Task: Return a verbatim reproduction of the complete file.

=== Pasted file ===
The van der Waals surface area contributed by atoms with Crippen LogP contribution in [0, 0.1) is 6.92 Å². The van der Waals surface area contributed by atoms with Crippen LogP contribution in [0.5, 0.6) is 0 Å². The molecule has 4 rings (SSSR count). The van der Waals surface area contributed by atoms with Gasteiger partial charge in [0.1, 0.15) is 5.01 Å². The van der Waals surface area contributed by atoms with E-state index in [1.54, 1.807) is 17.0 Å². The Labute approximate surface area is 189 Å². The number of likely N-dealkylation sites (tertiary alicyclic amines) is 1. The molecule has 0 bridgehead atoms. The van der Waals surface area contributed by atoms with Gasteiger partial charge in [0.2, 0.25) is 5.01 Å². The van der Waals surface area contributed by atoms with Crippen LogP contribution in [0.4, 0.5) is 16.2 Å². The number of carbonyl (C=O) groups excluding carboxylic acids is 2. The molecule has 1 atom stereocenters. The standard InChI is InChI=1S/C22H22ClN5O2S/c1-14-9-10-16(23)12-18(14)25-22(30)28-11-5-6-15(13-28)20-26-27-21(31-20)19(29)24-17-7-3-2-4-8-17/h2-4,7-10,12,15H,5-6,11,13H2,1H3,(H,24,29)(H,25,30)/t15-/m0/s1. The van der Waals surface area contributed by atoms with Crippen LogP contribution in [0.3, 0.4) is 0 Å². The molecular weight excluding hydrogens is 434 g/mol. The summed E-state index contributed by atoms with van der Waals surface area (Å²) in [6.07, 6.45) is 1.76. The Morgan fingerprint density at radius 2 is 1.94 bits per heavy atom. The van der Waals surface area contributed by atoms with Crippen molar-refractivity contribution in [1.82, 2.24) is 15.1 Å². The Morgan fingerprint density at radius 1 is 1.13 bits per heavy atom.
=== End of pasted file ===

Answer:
The van der Waals surface area contributed by atoms with Crippen LogP contribution in [0, 0.1) is 6.92 Å². The van der Waals surface area contributed by atoms with Crippen LogP contribution in [0.5, 0.6) is 0 Å². The molecule has 4 rings (SSSR count). The van der Waals surface area contributed by atoms with Gasteiger partial charge in [0.1, 0.15) is 5.01 Å². The van der Waals surface area contributed by atoms with E-state index in [1.54, 1.807) is 17.0 Å². The Labute approximate surface area is 189 Å². The number of likely N-dealkylation sites (tertiary alicyclic amines) is 1. The molecule has 0 bridgehead atoms. The van der Waals surface area contributed by atoms with Gasteiger partial charge in [0.2, 0.25) is 5.01 Å². The van der Waals surface area contributed by atoms with Crippen LogP contribution in [0.4, 0.5) is 16.2 Å². The number of carbonyl (C=O) groups excluding carboxylic acids is 2. The molecule has 1 atom stereocenters. The standard InChI is InChI=1S/C22H22ClN5O2S/c1-14-9-10-16(23)12-18(14)25-22(30)28-11-5-6-15(13-28)20-26-27-21(31-20)19(29)24-17-7-3-2-4-8-17/h2-4,7-10,12,15H,5-6,11,13H2,1H3,(H,24,29)(H,25,30)/t15-/m0/s1. The van der Waals surface area contributed by atoms with Crippen LogP contribution in [0.3, 0.4) is 0 Å². The molecular weight excluding hydrogens is 434 g/mol. The summed E-state index contributed by atoms with van der Waals surface area (Å²) in [6.07, 6.45) is 1.76. The Morgan fingerprint density at radius 2 is 1.94 bits per heavy atom. The van der Waals surface area contributed by atoms with Crippen molar-refractivity contribution in [1.82, 2.24) is 15.1 Å². The Morgan fingerprint density at radius 1 is 1.13 bits per heavy atom.